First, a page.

Preparing to Study Abroad the Right Way

Standard

I thought I prepared for Paris. I was so excited and so nervous, I wanted to be ready for anything. So I watched lots of videos on packing a suitcase efficiently, made all kinds of lists, and bookmarked pages online. I even walked through my commute to school on Google street view, to make sure I had it down.

Ah, remember when my biggest problem was rolling vs. folding?

Ah, remember when my biggest problem was rolling vs. folding?

None of that was useful. So for others who would go through the same kind of preparation, I’m hoping to stop you, and to tell you that you can do a lot better.

I wish I had prepared intellectually by reading more books in the early summer. And here’s why I’d encourage any traveler to do the same:

Perhaps one of the biggest lessons I’ve learned here is that studying abroad is not a bucket list experience. It’s so, so easy to go to a historic site and just look around and check it off of a list. But to really learn from it is a much richer experience, and one that I highly recommend.

I’ve realized that intellectual preparation is the key to time well-spent. For example, the Louvre is the most visited museum in the world. It’s absolutely stunning and totally overwhelming. In preparation for Paris, I decided I would go there. I even bought a book; but I didn’t read it. So when I went to the museum I wandered through halls of paintings and statues that didn’t interest me very much, and I ran out of time before anything really amazed me. Had I done more preparation, I could have had a better time.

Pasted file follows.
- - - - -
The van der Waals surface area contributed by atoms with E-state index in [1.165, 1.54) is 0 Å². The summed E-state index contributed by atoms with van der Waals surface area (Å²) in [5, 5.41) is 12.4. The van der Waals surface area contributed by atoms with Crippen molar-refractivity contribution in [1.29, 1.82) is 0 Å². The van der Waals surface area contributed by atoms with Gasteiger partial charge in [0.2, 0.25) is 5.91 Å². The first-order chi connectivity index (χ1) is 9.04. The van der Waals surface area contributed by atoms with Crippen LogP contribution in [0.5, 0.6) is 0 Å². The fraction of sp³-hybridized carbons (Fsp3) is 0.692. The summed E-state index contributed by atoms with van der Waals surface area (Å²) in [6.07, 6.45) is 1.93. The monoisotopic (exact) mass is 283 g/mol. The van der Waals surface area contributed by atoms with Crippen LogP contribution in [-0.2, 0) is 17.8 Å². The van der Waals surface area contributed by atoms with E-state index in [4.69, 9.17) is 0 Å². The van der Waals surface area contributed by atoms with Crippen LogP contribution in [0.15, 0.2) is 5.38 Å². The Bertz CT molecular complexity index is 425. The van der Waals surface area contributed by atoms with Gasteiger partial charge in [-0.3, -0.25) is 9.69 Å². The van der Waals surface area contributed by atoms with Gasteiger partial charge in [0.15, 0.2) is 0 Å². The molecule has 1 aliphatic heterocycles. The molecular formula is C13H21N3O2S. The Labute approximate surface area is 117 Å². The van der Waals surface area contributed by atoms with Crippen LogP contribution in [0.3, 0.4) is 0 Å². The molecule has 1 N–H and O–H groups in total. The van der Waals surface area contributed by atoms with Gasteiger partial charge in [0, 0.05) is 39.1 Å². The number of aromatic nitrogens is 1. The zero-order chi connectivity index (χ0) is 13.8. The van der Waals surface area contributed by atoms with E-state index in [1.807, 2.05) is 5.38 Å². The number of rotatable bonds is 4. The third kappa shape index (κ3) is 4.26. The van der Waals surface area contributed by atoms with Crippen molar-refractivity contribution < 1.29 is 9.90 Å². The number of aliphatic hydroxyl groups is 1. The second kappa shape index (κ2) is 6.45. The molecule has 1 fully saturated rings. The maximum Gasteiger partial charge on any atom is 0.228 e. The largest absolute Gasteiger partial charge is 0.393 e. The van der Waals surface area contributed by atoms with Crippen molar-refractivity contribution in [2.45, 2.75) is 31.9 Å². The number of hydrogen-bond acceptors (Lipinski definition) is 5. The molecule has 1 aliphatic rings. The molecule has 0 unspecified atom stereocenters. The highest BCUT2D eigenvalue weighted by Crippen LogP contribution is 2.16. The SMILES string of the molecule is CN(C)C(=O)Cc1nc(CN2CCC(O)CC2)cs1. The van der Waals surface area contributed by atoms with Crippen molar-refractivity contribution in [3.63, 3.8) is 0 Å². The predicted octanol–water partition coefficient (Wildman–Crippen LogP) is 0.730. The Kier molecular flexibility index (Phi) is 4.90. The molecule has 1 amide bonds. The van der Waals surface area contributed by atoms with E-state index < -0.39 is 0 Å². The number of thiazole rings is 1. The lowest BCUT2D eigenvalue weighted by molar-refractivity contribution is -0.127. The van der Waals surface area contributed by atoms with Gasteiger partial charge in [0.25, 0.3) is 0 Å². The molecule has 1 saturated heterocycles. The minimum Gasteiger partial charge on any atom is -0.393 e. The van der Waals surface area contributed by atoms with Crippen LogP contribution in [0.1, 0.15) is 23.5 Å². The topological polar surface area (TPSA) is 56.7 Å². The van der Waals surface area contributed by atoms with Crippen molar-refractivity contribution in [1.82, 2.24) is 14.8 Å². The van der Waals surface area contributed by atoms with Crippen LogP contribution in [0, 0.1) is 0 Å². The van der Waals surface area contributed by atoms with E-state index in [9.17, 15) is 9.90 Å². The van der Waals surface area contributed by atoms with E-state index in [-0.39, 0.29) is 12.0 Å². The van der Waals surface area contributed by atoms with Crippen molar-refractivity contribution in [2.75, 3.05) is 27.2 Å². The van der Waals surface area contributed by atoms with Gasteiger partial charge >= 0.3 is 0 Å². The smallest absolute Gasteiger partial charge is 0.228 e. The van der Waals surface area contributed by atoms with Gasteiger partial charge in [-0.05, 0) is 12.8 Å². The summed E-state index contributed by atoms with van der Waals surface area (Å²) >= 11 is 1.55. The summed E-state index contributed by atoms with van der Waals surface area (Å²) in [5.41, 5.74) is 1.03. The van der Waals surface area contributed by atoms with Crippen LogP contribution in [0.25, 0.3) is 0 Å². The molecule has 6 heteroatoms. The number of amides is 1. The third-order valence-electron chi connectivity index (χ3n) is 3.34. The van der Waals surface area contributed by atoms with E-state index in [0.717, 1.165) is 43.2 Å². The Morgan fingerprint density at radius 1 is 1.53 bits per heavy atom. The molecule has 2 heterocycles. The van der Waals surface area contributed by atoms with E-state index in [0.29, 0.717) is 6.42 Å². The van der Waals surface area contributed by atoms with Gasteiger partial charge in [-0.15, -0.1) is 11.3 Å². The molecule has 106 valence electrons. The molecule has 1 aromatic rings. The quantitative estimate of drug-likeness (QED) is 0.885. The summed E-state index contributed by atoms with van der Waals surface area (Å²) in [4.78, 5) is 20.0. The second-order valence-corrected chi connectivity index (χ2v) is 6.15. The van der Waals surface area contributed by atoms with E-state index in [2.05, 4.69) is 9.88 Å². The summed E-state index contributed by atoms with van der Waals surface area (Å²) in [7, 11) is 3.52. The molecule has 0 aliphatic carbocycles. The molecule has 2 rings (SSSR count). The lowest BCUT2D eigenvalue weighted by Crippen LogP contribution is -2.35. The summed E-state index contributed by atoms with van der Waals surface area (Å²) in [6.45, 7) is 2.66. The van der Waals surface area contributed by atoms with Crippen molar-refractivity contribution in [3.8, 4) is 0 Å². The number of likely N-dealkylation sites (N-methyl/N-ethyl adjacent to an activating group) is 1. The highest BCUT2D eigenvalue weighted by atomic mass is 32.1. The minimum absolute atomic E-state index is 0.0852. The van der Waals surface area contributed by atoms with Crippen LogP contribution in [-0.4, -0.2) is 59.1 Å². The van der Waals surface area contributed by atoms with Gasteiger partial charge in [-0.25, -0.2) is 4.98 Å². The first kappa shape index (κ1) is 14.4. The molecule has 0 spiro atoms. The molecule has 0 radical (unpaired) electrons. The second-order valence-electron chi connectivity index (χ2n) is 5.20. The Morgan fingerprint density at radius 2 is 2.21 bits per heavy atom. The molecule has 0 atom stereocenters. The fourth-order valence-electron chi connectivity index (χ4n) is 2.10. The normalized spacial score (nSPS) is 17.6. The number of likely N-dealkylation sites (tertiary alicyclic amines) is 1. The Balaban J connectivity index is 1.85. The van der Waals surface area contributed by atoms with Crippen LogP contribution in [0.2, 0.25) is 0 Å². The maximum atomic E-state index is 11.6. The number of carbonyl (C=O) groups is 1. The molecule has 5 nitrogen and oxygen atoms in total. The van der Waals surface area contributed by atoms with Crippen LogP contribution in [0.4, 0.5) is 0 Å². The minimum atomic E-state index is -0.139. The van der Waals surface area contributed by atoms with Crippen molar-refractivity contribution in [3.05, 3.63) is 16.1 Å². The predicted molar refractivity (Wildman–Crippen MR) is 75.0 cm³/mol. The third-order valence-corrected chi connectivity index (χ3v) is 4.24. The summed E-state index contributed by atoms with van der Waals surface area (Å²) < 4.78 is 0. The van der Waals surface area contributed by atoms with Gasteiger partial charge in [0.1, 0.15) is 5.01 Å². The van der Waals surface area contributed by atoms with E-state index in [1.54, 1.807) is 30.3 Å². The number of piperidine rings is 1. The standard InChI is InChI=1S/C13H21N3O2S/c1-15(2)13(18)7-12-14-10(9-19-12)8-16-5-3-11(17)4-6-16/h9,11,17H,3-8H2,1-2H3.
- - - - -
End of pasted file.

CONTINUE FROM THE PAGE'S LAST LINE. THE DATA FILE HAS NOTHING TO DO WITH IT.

Paris has an incredible and long history, and in my first few weeks I saw many things of historic value and thought to myself “Hm. Okay… Now what?” Since I’m now reading more about the city’s history, I see much of it in a different light. It’s amazing, reading a chapter of my book and then going out the next day to see the very places where the events unfolded not just hundreds, but thousands of years ago.

To be honest, history doesn’t often excite me; but because I’m here, and because these landmarks and locations are becoming a part of my life, their stories are more interesting to me than ever before. But it took until the fourth week of my time here to find that readable history book, and that’s a lot of time I could have spent with a greater appreciation.

My current stack: History, Cooking, Hemingway, Art...

My current stack: History, Cooking, Hemingway, Art…

Even if you’re really not into reading, watch movies! My classmates often talk about their favorite French movies, and I think “Wow, I should’ve kept watching movies beyond just Amélie.” Listen to podcasts, or music. Whatever you enjoy.

Frankly, what bums me out at this moment is that I had zero excuses not to read, or watch movies, or listen to French radio. I was sitting at home, counting down the days and preparing in all the wrong ways. In reflection, it’s pretty rare to not only spend 6 weeks in a foreign country, but to have about as much time beforehand to prepare. So if you ever find that you are so lucky, I would encourage you to use that time wisely.

What I’m hoping to communicate is, you do not have to wait until you get to your host country to be exposed to the culture. Start early–I know you won’t regret it. It’s a much more enjoyable form of preparation than lists, anyway!

So while it is still important to remember such crucial items as socks, toothpaste, and your passport, don’t neglect to pack your brain as well as your suitcase.

À bientôt!

Advertisements

Leave a Reply

Fill in your details below or click an icon to log in:

WordPress.com Logo

You are commenting using your WordPress.com account. Log Out / Change )

Twitter picture

You are commenting using your Twitter account. Log Out / Change )

Facebook photo

You are commenting using your Facebook account. Log Out / Change )

Google+ photo

You are commenting using your Google+ account. Log Out / Change )

Connecting to %s